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Guidelines updated on use of pralatrexate

The National Comprehensive Cancer Network has added pralatrexate to its guidelines for non-Hodgkin's lymphomas

The National Comprehensive Cancer Network (NCCN) has added pralatrexate (Folotyn) to its guidelines for non-Hodgkin's lymphomas as an option for second-line therapy for relapsed or refractory peripheral T-cell lymphoma.

This follows FDA approval in late September of pralatrexate for the treatment of peripheral T-cell lymphoma. The NCCN guildelines give pralatrexate, which is produced by Allos Therapeutics, as a suggested treatment regime, with a category 2B recommendation for patients who are candidates for high-dose therapy.

Last December the results of a phase II trial showed that 27 per cent of patients experienced either a complete or a partial response. The study was conducted in North America and Europe, and was developed under the FDA Special Protocol Assessment programme.

All participants were heavily pretreated and had received a median of three previous systemic treatment regimens. Eighteen patients (16 per cent) had undergone an autologous stem-cell transplant.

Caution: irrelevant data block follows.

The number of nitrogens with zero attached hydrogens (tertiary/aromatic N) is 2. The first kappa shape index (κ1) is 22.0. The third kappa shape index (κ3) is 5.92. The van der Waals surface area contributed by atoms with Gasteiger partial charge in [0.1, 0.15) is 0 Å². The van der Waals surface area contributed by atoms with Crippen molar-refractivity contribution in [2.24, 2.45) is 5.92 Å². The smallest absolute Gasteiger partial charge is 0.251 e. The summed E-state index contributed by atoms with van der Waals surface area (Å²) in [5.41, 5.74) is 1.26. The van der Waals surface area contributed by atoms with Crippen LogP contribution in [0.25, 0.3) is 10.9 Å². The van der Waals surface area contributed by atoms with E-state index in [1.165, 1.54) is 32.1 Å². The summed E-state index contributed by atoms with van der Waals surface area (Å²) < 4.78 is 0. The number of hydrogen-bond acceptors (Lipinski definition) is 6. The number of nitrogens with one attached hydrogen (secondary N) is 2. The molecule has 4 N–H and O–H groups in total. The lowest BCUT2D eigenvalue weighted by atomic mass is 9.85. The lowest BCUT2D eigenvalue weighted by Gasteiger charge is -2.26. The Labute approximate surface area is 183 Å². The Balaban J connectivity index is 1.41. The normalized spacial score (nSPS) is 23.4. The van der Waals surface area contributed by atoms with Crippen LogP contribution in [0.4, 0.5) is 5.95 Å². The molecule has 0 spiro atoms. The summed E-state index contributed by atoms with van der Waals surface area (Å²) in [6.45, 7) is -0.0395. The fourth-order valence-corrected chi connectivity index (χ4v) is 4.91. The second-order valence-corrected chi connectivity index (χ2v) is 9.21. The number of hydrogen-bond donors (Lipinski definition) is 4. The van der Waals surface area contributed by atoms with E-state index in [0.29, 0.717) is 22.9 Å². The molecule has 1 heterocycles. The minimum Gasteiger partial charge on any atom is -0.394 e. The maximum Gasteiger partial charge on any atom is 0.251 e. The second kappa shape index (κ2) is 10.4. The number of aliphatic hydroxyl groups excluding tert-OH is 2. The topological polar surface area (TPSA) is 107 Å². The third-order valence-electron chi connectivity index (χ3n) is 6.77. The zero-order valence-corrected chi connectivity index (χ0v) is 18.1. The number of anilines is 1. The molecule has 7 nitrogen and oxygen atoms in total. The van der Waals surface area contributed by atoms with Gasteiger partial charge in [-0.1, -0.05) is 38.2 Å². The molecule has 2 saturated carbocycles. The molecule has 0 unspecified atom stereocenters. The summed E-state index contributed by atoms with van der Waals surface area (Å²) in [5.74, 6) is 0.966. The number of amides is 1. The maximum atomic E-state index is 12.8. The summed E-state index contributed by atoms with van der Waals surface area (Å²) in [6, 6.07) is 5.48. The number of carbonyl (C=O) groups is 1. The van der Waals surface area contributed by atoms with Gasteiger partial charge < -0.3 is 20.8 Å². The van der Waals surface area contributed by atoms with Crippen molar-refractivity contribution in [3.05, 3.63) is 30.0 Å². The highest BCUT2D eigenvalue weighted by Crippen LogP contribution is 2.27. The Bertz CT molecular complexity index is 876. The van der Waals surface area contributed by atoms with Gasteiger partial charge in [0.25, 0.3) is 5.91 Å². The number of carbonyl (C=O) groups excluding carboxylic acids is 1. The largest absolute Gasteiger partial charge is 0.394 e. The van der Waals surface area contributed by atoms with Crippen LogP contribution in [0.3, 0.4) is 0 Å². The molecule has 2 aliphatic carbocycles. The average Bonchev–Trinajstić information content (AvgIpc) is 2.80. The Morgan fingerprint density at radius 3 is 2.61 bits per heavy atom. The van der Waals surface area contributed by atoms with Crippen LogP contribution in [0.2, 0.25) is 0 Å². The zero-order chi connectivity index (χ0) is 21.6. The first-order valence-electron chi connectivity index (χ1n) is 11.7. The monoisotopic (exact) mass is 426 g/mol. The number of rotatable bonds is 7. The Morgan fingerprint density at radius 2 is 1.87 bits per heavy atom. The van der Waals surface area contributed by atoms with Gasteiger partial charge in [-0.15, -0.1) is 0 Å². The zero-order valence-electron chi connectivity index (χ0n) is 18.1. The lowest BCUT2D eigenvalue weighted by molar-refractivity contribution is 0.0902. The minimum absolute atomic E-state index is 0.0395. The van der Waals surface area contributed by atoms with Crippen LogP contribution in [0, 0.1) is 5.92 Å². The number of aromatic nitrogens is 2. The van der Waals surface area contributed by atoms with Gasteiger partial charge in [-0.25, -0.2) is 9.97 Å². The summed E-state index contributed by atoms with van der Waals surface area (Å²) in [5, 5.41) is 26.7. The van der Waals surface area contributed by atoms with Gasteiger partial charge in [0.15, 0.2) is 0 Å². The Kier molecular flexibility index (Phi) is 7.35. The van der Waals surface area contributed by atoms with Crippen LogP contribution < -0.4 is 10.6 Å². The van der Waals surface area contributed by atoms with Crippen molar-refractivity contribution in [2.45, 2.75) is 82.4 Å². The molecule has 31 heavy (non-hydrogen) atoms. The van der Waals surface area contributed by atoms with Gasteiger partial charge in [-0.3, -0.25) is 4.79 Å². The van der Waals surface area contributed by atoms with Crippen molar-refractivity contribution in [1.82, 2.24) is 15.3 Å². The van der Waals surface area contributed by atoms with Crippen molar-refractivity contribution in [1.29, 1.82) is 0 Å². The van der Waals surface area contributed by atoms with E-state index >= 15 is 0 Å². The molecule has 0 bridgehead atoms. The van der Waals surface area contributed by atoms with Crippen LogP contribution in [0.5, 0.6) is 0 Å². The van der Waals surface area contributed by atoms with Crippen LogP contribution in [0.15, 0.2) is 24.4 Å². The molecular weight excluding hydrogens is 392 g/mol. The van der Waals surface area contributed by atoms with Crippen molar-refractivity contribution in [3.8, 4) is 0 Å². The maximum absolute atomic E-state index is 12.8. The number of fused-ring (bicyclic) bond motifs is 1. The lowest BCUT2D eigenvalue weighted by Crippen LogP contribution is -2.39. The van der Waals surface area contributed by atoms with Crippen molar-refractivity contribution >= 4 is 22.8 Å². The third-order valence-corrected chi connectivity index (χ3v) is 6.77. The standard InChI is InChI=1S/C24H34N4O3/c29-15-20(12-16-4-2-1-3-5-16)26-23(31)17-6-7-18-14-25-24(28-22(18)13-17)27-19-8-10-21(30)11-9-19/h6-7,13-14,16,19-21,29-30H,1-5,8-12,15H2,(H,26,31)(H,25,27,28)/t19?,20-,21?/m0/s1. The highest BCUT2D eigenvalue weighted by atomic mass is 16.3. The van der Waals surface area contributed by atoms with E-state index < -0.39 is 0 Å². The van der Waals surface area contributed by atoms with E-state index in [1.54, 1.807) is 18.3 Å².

Patients received weekly intravenous infusions of pralatrexate for six or seven weeks, along with vitamin B12 and folic acid supplementation (historically shown to reduce the rate of adverse events associated with pralatrexate). Information on 109 patients was available for analysis.

The lead author, Dr Owen A O'Connor, is director of the lymphoid development and malignancy programme and chief of the lymphoma service at the Herbert Irving Comprehensive Cancer Center at New York-Presbyterian Hospital and Columbia University Medical Center in New York City.

Dr Janet Burns, professor of medicine in the division of haematology, oncology and transplantation at the University of Minnesota, US said at the time: "The data are early, as this is only a phase II trial, but there was a strong enough response to move it forward. But this isn't quite a home run, and Dr O'Connor knows that he will need to combine pralatrexate with other therapies.

"However, it is exciting to see a potential new agent come on the market for peripheral T-cell lymphoma," Burns added. "We are learning more about the genetic signatures of T-cell lymphoma, and hopefully we can begin to develop therapies specific to this lymphoma subtype."

Peripheral T-cell lymphoma is particularly aggressive and challenging to treat.

19th October 2009

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